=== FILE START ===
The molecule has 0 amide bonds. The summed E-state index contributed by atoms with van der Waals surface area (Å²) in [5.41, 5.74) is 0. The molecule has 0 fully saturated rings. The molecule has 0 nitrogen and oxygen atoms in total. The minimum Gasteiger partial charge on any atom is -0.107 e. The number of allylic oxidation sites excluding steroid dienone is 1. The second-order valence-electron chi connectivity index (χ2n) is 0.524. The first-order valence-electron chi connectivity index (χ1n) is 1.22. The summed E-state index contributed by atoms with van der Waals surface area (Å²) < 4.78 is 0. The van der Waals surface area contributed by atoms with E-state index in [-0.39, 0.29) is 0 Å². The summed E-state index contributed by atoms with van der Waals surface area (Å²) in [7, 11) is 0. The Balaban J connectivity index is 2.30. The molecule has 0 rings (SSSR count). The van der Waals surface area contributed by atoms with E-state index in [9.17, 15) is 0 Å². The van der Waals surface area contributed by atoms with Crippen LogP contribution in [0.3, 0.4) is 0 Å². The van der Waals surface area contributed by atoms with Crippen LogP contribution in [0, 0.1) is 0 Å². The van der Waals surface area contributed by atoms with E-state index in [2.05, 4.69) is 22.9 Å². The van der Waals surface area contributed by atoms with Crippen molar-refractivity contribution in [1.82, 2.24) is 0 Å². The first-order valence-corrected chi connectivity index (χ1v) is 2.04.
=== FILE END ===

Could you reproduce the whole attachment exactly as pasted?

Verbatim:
The molecule has 0 amide bonds. The summed E-state index contributed by atoms with van der Waals surface area (Å²) in [5.41, 5.74) is 0. The molecule has 0 fully saturated rings. The molecule has 0 nitrogen and oxygen atoms in total. The minimum Gasteiger partial charge on any atom is -0.107 e. The number of allylic oxidation sites excluding steroid dienone is 1. The second-order valence-electron chi connectivity index (χ2n) is 0.524. The first-order valence-electron chi connectivity index (χ1n) is 1.22. The summed E-state index contributed by atoms with van der Waals surface area (Å²) < 4.78 is 0. The van der Waals surface area contributed by atoms with E-state index in [-0.39, 0.29) is 0 Å². The summed E-state index contributed by atoms with van der Waals surface area (Å²) in [7, 11) is 0. The Balaban J connectivity index is 2.30. The molecule has 0 rings (SSSR count). The van der Waals surface area contributed by atoms with E-state index in [9.17, 15) is 0 Å². The van der Waals surface area contributed by atoms with Crippen LogP contribution in [0.3, 0.4) is 0 Å². The van der Waals surface area contributed by atoms with Crippen LogP contribution in [0, 0.1) is 0 Å². The van der Waals surface area contributed by atoms with E-state index in [2.05, 4.69) is 22.9 Å². The van der Waals surface area contributed by atoms with Crippen molar-refractivity contribution in [1.82, 2.24) is 0 Å². The first-order valence-corrected chi connectivity index (χ1v) is 2.04.